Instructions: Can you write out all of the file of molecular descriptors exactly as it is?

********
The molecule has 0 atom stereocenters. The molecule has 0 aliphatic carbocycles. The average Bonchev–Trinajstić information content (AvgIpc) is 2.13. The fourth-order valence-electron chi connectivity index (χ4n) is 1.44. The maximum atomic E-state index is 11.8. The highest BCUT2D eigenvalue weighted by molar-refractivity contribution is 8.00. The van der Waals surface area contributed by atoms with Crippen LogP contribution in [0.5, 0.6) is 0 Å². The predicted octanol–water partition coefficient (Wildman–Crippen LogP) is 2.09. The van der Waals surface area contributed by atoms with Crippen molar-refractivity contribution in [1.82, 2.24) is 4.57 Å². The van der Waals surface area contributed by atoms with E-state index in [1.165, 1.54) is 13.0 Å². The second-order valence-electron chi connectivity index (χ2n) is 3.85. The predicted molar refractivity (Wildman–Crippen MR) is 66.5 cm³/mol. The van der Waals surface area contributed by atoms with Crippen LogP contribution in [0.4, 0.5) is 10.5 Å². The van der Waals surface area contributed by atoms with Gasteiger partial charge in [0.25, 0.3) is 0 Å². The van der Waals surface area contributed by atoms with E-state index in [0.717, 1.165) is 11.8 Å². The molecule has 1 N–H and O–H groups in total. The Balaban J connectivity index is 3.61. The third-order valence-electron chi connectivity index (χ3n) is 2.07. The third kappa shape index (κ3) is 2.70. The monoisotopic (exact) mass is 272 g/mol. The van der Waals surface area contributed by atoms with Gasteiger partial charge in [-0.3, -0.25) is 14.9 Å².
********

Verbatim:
The molecule has 0 atom stereocenters. The molecule has 0 aliphatic carbocycles. The average Bonchev–Trinajstić information content (AvgIpc) is 2.13. The fourth-order valence-electron chi connectivity index (χ4n) is 1.44. The maximum atomic E-state index is 11.8. The highest BCUT2D eigenvalue weighted by molar-refractivity contribution is 8.00. The van der Waals surface area contributed by atoms with Crippen LogP contribution in [0.5, 0.6) is 0 Å². The predicted octanol–water partition coefficient (Wildman–Crippen LogP) is 2.09. The van der Waals surface area contributed by atoms with Crippen molar-refractivity contribution in [1.82, 2.24) is 4.57 Å². The van der Waals surface area contributed by atoms with E-state index in [1.165, 1.54) is 13.0 Å². The second-order valence-electron chi connectivity index (χ2n) is 3.85. The predicted molar refractivity (Wildman–Crippen MR) is 66.5 cm³/mol. The van der Waals surface area contributed by atoms with Crippen LogP contribution in [0.4, 0.5) is 10.5 Å². The van der Waals surface area contributed by atoms with Gasteiger partial charge in [0.25, 0.3) is 0 Å². The van der Waals surface area contributed by atoms with E-state index in [0.717, 1.165) is 11.8 Å². The molecule has 1 N–H and O–H groups in total. The Balaban J connectivity index is 3.61. The third-order valence-electron chi connectivity index (χ3n) is 2.07. The third kappa shape index (κ3) is 2.70. The monoisotopic (exact) mass is 272 g/mol. The van der Waals surface area contributed by atoms with Gasteiger partial charge in [-0.3, -0.25) is 14.9 Å².